The other issue is my current life situation. Stroll past my garage on any given night of the week, and you’re likely to see my car getting hit with a Tinkerbell umbrella, grazed by a pair of training wheels, or covered in greasy hand prints. While I like to believe I could further train my kids to respect the car, kids are just that- kids. I try not to be too high strung about it, but these things happening to a car I just had completely worked over would surely turn any brown hair I have left to gray. Having this car fully painted is something I have wanted since I bought it- and it’s something I only plan to do once. That being said, that’s something that needs to wait until my kids are a bit older.

For now, the plan is to have the windshield removed this spring when the weather warms up. Tim’s painter TJ is going to repair all of the rust and dings on the roof. My hope is to replace the majority of the moldings and weather stripping on the car to stop all of the leaks I am experiencing in the rain so that I don’t need to worry about it anymore. I’m undecided if I want to install the moldings or hoard them until I paint the entire car one day, but that could be a long ways off- probably best to install them now and seal everything up.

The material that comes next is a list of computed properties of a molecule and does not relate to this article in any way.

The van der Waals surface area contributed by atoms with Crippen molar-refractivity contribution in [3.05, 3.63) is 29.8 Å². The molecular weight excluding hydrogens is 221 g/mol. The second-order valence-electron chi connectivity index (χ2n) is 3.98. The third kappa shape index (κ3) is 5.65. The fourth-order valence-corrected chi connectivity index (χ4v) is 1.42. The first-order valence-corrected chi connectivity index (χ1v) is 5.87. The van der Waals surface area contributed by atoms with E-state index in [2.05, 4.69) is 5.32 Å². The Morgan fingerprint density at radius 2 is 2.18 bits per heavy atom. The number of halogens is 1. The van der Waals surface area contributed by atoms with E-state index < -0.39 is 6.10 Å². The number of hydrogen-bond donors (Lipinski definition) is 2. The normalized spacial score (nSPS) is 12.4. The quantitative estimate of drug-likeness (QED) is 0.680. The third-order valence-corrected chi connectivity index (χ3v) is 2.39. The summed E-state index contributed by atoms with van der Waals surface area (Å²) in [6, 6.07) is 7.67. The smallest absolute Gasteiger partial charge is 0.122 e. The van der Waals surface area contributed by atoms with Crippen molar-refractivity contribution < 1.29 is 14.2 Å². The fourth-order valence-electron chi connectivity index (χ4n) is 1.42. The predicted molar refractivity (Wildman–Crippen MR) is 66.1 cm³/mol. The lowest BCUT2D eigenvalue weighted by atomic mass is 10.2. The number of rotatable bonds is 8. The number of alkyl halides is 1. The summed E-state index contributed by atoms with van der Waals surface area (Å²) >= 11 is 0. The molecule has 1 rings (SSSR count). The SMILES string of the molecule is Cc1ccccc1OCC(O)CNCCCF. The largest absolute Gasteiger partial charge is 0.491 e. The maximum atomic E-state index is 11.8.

The new door strikers were the first piece of the restoration puzzle. It’s fun to do something so simple and inexpensive that can provide so much satisfaction. The doors make a completely different sound when they close now and the gaps make a big difference in the appearance of the car. Last night, I spent a couple hours in the garage wiring up the rear window defroster. The original hatch on the car had numerous rust holes and wiper on it, so I swapped it out many years ago for a wingless and wiperless version. In doing so, I wired the third brake light but never bothered to wire up the defroster. I did some driving in the rain this week and the back window quickly fogged over like it always does. I decided to do some research and spend the time to wire it back up properly.